Analytics, EU – Baltic States, Labour-market, Latvia

International Internet Magazine. Baltic States news & analytics Tuesday, 23.07.2019, 12:26

OECD points to long-term unemployment as serious problem in Latvia

BC, Riga, 16.04.2019.Print version
The Organization for Economic Cooperation and Development (OECD) says that the fact that long-term unemployed, including people who have lost hopes to find work, made up 3.3% of Latvia’s labor force in 2017 represents a serious problem, according to an OECD report on Latvia presented on Tuesday, writes LETA.

At the same time, the OECD appreciates the number of employment activities introduced in Latvia since 2012, but the organization underlined the need for even more targeted support measures. The OECD believes that the method used by the State Employment Agency to profile jobless people could still be improved, scrapping the division of the jobless into 39 groups and focusing more on specific target groups.


The OECD recommends expanding the target groups for the State Employment Agency’s employment activities and to provide services online to people with good prospects of finding a job. The OECD advises creating a framework for regular and structured cooperation with local authorities to work with people who have remained out of work for a very long time.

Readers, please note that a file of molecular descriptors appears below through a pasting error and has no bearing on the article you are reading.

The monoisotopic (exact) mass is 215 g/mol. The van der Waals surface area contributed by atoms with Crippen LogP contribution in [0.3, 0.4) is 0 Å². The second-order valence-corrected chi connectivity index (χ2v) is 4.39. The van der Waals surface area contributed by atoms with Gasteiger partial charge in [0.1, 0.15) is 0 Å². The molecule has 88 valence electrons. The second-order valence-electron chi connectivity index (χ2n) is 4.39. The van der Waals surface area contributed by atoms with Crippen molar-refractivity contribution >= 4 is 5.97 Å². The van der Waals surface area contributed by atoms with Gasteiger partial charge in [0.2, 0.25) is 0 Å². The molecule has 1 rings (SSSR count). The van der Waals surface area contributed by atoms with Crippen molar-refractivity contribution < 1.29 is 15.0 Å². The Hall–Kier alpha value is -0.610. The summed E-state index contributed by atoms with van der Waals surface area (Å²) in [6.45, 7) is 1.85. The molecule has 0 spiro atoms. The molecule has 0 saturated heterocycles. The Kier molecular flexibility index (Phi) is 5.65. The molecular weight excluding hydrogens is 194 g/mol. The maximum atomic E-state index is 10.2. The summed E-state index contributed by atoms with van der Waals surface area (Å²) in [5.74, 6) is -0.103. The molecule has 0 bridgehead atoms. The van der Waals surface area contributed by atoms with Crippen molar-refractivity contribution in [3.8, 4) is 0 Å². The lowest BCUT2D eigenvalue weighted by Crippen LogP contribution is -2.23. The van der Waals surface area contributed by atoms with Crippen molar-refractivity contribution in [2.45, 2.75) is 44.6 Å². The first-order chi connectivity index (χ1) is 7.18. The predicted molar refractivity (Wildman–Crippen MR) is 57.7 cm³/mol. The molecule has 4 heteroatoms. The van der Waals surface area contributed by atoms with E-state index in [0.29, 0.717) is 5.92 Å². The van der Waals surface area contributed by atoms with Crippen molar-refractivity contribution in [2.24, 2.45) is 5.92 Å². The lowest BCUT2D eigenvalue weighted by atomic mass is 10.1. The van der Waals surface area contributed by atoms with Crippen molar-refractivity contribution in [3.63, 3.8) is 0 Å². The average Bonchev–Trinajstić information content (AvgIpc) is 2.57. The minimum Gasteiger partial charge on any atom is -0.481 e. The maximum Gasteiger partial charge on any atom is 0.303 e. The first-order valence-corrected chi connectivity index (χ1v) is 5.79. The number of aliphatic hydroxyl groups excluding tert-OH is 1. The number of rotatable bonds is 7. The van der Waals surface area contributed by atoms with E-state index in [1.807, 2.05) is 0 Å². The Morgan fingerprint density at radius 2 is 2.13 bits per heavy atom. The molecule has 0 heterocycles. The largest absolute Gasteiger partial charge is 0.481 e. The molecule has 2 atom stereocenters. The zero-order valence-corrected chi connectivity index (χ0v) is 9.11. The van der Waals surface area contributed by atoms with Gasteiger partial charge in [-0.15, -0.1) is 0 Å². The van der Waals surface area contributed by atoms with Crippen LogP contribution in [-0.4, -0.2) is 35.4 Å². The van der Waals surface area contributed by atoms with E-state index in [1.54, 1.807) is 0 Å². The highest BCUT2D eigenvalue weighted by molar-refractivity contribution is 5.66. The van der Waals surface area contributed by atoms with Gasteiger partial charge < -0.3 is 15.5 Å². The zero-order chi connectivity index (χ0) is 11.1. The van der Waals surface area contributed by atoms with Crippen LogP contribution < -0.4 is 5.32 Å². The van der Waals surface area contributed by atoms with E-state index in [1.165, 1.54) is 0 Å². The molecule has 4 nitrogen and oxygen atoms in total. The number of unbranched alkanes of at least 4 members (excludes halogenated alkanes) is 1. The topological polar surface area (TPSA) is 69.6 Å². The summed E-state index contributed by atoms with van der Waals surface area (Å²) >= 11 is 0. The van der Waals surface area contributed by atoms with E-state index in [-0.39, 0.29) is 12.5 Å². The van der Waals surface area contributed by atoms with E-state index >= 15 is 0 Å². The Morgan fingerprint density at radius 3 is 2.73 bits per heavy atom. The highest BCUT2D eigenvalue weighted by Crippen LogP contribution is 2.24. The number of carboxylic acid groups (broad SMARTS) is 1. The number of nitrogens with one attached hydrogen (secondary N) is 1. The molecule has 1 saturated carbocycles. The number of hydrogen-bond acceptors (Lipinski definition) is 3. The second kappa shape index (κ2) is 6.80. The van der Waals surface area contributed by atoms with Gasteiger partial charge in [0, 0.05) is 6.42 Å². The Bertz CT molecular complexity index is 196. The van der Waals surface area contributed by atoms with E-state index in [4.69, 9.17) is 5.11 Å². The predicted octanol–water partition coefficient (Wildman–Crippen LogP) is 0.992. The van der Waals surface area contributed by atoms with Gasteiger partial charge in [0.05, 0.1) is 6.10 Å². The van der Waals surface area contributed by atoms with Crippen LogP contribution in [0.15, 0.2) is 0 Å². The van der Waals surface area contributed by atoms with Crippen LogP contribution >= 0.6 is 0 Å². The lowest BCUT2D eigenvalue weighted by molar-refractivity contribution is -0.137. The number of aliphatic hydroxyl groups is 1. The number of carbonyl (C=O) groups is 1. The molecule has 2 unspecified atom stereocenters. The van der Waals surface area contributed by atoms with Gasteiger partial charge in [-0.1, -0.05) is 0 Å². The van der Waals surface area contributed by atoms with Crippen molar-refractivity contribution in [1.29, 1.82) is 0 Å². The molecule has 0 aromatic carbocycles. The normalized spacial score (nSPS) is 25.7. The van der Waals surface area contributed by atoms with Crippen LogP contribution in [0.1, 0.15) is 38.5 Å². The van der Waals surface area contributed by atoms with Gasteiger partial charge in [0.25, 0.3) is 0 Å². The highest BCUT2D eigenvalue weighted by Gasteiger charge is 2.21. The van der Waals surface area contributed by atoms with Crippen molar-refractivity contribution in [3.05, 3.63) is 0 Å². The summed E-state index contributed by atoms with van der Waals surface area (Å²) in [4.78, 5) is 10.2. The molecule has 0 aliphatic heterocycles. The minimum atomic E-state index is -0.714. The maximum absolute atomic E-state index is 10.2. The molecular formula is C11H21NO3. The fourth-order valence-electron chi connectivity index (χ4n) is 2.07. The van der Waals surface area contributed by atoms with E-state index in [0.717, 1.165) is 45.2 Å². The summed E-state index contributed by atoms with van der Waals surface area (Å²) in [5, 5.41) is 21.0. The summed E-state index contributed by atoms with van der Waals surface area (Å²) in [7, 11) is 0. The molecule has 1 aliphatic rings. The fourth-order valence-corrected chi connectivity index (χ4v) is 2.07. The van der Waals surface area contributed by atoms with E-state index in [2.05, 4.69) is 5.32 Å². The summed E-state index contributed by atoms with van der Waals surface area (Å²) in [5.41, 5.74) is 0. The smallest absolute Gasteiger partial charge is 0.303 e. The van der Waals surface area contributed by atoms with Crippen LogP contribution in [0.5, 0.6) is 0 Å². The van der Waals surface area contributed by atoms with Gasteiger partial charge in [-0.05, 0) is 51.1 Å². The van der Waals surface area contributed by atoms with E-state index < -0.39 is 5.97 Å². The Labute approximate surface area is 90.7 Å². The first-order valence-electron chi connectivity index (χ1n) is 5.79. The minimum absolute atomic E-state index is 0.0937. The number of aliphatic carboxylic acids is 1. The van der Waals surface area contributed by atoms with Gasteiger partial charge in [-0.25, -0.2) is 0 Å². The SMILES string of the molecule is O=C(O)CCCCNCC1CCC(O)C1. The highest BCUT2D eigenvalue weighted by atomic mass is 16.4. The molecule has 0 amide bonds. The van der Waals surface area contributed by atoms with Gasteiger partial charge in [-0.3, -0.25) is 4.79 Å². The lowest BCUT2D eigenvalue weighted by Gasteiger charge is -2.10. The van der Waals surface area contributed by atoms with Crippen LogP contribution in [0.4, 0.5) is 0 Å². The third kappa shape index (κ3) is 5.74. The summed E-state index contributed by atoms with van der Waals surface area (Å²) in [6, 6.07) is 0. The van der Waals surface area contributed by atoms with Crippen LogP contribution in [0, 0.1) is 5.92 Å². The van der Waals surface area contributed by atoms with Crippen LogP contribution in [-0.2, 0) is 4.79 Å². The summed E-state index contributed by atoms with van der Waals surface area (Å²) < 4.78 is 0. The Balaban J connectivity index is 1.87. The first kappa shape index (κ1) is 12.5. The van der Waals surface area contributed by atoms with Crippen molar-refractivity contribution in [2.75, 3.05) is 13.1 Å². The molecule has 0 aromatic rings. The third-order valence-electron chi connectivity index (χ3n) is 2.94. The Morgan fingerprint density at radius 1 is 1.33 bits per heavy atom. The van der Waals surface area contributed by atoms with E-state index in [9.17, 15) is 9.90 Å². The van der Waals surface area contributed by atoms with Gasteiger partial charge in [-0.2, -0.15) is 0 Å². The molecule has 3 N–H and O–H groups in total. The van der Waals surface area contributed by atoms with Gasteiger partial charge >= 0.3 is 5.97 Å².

The OECD concludes that the training programs organized by the State Employment Agency have a positive impact (contrary to the popular belief that such training is meaningless). Both professional and informal training increases the chances of finding a job and also getting a higher wage.


The study has found that the Latvian rules for unemployed people are strict as compared to other countries and that people can lose the status very easily. The OECD advises making sanctions for insignificant breaches more lenient, for instance a short-term reduction of the benefit if the unemployed person does not accept the first job offer.


The OECD also notes that the guaranteed minimum income of Latvia’s households is significantly lower than in most other OECD member states. In Latvia, recipients of guaranteed minimum income make up 20 percent of all people registered with the State Employment Service as long-term unemployed.






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